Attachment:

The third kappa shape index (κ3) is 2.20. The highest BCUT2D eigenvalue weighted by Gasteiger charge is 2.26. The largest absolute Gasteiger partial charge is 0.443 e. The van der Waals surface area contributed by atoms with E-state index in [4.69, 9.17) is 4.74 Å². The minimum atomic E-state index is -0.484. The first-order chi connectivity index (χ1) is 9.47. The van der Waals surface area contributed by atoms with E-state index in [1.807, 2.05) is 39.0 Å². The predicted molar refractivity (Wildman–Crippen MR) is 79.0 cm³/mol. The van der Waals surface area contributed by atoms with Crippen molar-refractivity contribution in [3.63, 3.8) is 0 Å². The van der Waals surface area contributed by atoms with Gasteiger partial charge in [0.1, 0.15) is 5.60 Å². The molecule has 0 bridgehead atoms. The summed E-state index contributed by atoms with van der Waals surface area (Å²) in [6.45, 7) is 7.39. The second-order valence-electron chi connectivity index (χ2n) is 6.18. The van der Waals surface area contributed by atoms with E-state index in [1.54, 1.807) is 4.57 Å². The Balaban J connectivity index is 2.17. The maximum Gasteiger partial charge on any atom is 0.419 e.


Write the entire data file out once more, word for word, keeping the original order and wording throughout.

The third kappa shape index (κ3) is 2.20. The highest BCUT2D eigenvalue weighted by Gasteiger charge is 2.26. The largest absolute Gasteiger partial charge is 0.443 e. The van der Waals surface area contributed by atoms with E-state index in [4.69, 9.17) is 4.74 Å². The minimum atomic E-state index is -0.484. The first-order chi connectivity index (χ1) is 9.47. The van der Waals surface area contributed by atoms with E-state index in [1.807, 2.05) is 39.0 Å². The predicted molar refractivity (Wildman–Crippen MR) is 79.0 cm³/mol. The van der Waals surface area contributed by atoms with Crippen molar-refractivity contribution in [3.63, 3.8) is 0 Å². The van der Waals surface area contributed by atoms with Gasteiger partial charge in [0.1, 0.15) is 5.60 Å². The molecule has 0 bridgehead atoms. The summed E-state index contributed by atoms with van der Waals surface area (Å²) in [6.45, 7) is 7.39. The second-order valence-electron chi connectivity index (χ2n) is 6.18. The van der Waals surface area contributed by atoms with E-state index in [1.54, 1.807) is 4.57 Å². The Balaban J connectivity index is 2.17. The maximum Gasteiger partial charge on any atom is 0.419 e.